In 1971, U.S. Supreme Court Chief Justice Warren Burger wrote an opinion in the landmark case Lemon v. Kurtzman that set forth a three-pronged test lawmakers should use to avoid violating the Establishment Clause of the First Amendment of the Constitution, which states that “Congress shall make no law respecting an establishment of religion.” The three prongs of the test were these:
1. The law must have a secular legislative purpose.
2. The law must not, in effect, either promote or inhibit religion.
3. The law must not foster “excessive government entanglement with religion.”
And while, as in so many other areas, the Court has chipped away at the Lemon ruling down through the years (click here  for a recent and brief summary), the degree to which government and our elected officials regularly and blatantly flaunt the Establishment Clause is striking.
The first time I visited the North Carolina Legislative Building to watch the state House convene, I wondered whether anybody else remembered either the Establishment Clause or the Lemon test as all those present were told to rise for prayer. I rose in sheer confusion, wondering how discussing “Jesus Christ, Lord and Savior” in a legislative session would not constitute excessive government entanglement with religion. But the daily prayers are probably the least worrisome Establishment Clause violation emanating from the legislature this year. Provisions that allot funding for religious organizations in the 2019 budget raise even more serious questions.
In total, the Senate budget would appropriate more than $2 million in recurring and nonrecurring funds to treatment centers and crisis pregnancy centers that feature an explicitly Christian focus. The Christ Centered Recovery Program , based in Morganton, would receive $100,000 in nonrecurring money to fund a “discipleship program” whose treatment consists almost solely of a “safe Christian environment” with daily Bible study, biblical counseling, and worship services that aims to give men suffering from substance addiction “hope through Jesus Christ,” according to the group’s website.
The Bridge to Recovery  in Monroe, “a clinical addiction resource center with a gentle Christian emphasis,” would receive $600,000 in nonrecurring money to provide a “Christian support system” for those who “rely on the Bible for spiritual support” and treat the “mind, body, and spirit,” according to its website. “Bridge to Recovery offers people a sense of their worth, not just from our standpoint but from the standpoint of Jesus Christ,” the website proclaims. “God is Good!”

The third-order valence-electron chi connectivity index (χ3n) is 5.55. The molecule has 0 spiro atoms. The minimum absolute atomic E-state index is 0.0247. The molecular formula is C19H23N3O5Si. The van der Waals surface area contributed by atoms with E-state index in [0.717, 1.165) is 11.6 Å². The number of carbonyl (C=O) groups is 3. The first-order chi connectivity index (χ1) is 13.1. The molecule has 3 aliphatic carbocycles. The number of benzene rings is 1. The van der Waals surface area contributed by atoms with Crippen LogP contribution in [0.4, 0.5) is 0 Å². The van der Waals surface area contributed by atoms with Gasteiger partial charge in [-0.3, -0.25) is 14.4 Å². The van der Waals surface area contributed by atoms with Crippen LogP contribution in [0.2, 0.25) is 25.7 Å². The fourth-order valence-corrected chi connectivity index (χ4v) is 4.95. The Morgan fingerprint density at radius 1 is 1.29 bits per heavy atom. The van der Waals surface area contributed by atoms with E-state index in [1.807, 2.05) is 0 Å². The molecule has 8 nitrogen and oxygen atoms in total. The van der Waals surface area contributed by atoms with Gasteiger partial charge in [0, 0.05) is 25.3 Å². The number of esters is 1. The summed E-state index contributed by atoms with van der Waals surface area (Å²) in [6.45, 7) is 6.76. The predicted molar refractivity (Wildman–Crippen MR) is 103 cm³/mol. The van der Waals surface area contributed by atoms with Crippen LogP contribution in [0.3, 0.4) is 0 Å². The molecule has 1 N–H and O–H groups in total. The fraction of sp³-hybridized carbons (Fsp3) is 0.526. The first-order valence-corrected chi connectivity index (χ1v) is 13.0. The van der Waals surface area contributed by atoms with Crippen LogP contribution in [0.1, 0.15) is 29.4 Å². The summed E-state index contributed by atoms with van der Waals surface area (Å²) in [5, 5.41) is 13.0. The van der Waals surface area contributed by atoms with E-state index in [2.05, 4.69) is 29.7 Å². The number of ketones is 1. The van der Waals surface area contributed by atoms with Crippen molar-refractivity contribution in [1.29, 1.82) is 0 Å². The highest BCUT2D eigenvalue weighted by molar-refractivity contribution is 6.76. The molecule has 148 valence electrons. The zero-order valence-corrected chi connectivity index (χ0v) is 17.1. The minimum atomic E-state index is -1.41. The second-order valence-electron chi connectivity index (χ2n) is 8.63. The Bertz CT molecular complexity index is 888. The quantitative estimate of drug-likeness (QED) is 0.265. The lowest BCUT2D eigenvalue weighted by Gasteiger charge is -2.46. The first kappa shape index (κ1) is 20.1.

This is not to say that these centers should not exist. If people are genuinely getting help by engaging in “spiritual recovery,” more power to them. But providing public funding to explicitly religious centers like these, even if the centers serve the overall secular purpose of substance abuse treatment, wildly fails the Lemon test and is (or ought to be) wholly unconstitutional.
Crisis pregnancy centers are another beast altogether. Self-proclaimed ministries like Mountain Area Pregnancy Services, based in Asheville, are not only explicitly religious. (The Asheville Citizen-Times reported  last year that portraits of Jesus adorn the walls, and employees talk about “counseling from a Biblical perspective.”) They are also dangerous.
Crisis pregnancy centers are organizations which, despite being staffed by unlicensed volunteers and not subject to any type of regulation, present the image of an unbiased professional healthcare clinic. There are often no medical professionals present, although volunteers wear white coats and require patients to fill out paperwork to give the impression that they are doing legitimate medical work. In doing so, they propagate medical misinformation, largely exaggerating the potential dangers of having an abortion.
Some of the more frequently used lies include claims about an increased risk of breast cancer after having an abortion, an increase in mental health disorders, and something called “post-abortion syndrome,” according to a report  in the Northwestern Journal of Law & Social Policy. All of this deception is for the ultimate purpose of dissuading women from even considering having an abortion or using any form of contraception besides abstinence.
A 2018 report  by Dr. Amy Bryant and Dr. Jonas Swartz, who both work at the UNC-Chapel Hill School of Medicine, decried crisis pregnancy centers as a violation of the ethical code of medical professionals, because the “religious ideology of these centers’ owners and employees takes priority over the health and well-being of the women seeking care at these centers,” and women therefore do not receive the comprehensive information required to make a well-informed medical decision.
In short, crisis pregnancy centers are participating in false advertising techniques that, at best, confuse women in need of medical advice, and at worst, force them into making an unsustainable medical decision that could kill them. These centers should not be funded by the government. In fact, they should not be allowed to practice their deceptions at all.
Budget provisions for these explicitly Christian substance abuse treatment centers and crisis pregnancy centers are just another step toward institutionalizing explicitly sectarian values on which some conservatives claim this country was founded, and the state legislature shows no signs of going in any other direction. Those still committed to a secular democracy should take note.
Aditi Kharod is a student at UNC Chapel Hill and an intern at NC Policy Watch.